Weakness occurs when a herd mentality, based on similarity, creates a monolithic solution.  This solution may be feasible at that moment, but one thing we are encountering today is disruption.  Markets are changing a lightning speed, technologies are shifting major platforms and prospects are more informed than any time in our past.

Your hiring process should embrace sales candidates with unique styles and motivations for your team.  This variety will allow you to accurately foresee cataclysmic changes in your marketspace.

 

  1. Use hiring situations to see the candidate in action.

 

Use every contact as a chance to see the candidate incorporate their sales abilities.  The similarities between a hiring process and a sales process are remarkable.  The sales candidate is attempting to sell his or her abilities to the needs of your sales position.  This similarity provides a wonderful opportunity to see the candidates’ sales abilities in person.

Your sales hiring process should begin with a phone screen as most selling still commences through an initial phone call.  Phone etiquette still matters.  Thought coherence under pressure is crucial in all sales.  Personality, humor, articulation…these traits can all be discerned through a relatively short phone screen.  Finally, pressure can be placed on the candidate to get your first glimpse of their calmness in a phone qualifying call.  The key is to match the pressure that the candidate will face selling for your company.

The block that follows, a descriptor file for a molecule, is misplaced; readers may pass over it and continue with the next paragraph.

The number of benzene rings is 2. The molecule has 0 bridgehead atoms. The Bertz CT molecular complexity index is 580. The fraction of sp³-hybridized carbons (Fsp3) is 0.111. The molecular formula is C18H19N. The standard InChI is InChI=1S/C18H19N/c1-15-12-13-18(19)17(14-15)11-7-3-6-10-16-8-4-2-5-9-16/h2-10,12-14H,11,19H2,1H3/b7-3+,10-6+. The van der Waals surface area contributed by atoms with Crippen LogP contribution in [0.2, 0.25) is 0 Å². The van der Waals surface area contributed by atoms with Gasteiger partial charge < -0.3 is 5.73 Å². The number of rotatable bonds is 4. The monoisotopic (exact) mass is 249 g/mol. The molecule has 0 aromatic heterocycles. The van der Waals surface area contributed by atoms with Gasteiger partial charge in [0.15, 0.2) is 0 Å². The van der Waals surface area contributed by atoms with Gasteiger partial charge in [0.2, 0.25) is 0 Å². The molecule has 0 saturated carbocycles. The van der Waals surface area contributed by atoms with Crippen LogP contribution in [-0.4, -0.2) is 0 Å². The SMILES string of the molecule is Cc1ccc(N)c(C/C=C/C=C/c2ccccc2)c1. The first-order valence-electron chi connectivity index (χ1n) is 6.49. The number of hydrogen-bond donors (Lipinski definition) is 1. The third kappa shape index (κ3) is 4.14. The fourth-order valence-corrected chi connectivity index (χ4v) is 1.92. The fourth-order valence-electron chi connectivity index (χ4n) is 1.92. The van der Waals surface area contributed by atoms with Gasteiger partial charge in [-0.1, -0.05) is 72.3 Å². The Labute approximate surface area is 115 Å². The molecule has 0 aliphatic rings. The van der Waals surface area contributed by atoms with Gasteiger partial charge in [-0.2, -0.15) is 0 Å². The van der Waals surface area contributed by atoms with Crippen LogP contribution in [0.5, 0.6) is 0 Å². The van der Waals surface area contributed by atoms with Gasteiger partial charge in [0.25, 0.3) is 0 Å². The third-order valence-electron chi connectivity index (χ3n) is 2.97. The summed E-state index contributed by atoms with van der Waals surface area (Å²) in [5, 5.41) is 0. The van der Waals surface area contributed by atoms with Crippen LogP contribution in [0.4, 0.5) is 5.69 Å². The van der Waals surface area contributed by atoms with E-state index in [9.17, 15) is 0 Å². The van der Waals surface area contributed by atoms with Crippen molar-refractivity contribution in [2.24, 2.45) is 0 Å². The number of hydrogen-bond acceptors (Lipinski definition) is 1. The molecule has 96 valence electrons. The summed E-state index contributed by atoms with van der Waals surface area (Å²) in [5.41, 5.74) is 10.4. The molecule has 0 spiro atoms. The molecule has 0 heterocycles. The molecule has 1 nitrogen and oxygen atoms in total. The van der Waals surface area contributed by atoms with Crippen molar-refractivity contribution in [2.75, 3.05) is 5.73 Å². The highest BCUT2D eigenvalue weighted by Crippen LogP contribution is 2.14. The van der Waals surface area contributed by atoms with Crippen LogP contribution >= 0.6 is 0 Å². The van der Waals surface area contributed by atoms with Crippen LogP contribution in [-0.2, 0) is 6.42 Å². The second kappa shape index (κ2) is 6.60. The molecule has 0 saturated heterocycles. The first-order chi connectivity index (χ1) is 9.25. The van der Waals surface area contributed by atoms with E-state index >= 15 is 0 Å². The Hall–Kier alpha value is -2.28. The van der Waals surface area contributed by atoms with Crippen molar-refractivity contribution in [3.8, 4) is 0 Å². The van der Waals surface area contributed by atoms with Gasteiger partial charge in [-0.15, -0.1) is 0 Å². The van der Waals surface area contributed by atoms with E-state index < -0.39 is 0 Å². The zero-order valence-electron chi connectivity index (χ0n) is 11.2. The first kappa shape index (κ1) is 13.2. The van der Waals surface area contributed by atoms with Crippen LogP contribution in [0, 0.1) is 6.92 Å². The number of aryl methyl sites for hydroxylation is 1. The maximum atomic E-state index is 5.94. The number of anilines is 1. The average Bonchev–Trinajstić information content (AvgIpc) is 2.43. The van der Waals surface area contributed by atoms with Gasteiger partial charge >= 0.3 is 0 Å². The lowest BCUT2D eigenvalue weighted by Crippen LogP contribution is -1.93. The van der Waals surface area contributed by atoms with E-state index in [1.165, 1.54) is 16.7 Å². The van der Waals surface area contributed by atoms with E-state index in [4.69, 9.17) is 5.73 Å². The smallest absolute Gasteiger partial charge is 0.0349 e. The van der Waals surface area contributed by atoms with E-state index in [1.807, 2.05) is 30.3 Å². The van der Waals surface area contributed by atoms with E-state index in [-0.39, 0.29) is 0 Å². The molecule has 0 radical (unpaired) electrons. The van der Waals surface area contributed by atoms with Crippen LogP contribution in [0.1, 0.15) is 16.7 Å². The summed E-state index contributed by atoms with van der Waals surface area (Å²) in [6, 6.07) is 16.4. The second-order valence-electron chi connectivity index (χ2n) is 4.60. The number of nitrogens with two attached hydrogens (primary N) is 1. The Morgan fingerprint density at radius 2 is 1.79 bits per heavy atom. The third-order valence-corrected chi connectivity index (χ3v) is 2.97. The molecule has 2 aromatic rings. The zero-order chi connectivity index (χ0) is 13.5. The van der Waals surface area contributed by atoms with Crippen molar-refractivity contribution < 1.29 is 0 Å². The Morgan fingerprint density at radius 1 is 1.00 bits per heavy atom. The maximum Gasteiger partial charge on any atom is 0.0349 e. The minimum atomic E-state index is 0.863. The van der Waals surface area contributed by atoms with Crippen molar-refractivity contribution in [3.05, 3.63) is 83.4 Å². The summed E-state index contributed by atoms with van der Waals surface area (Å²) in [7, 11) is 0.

If your salespeople typically sell to a committee, ensure that you have multiple people in the initial interview with the candidates.  This simple move mirrors the selling situation the salesperson will encounter in your sales role.  You can observe how they handle multiple questioners, eye contact, different personalities, various power levels and much more.  The key through this process is to envision the candidate selling for your company.

 

  1. Do not expect to hire perfection.

 

Even the strongest candidates have some blemishes.  Every sales hire requires an understanding of strength areas and potential weaknesses.  These areas can be measured through our accurate sales assessments.  The key is to understand what areas are “need-to-haves” and what areas are “nice-to-haves.”

There are aspects of a successful sales hire that are always required, including qualifying skills and an ROI motivation.  Yet, there can be some give-and-take regarding prospecting skill, presentation skill, communication style and general aptitudes.

It is the rare candidate that perfectly matches your sales position so do not lock down on the eternal search for perfection.  You must know the absolute need-to-have abilities and use those as your measuring stick.  Besides, waiting for perfection means you may never make a hire.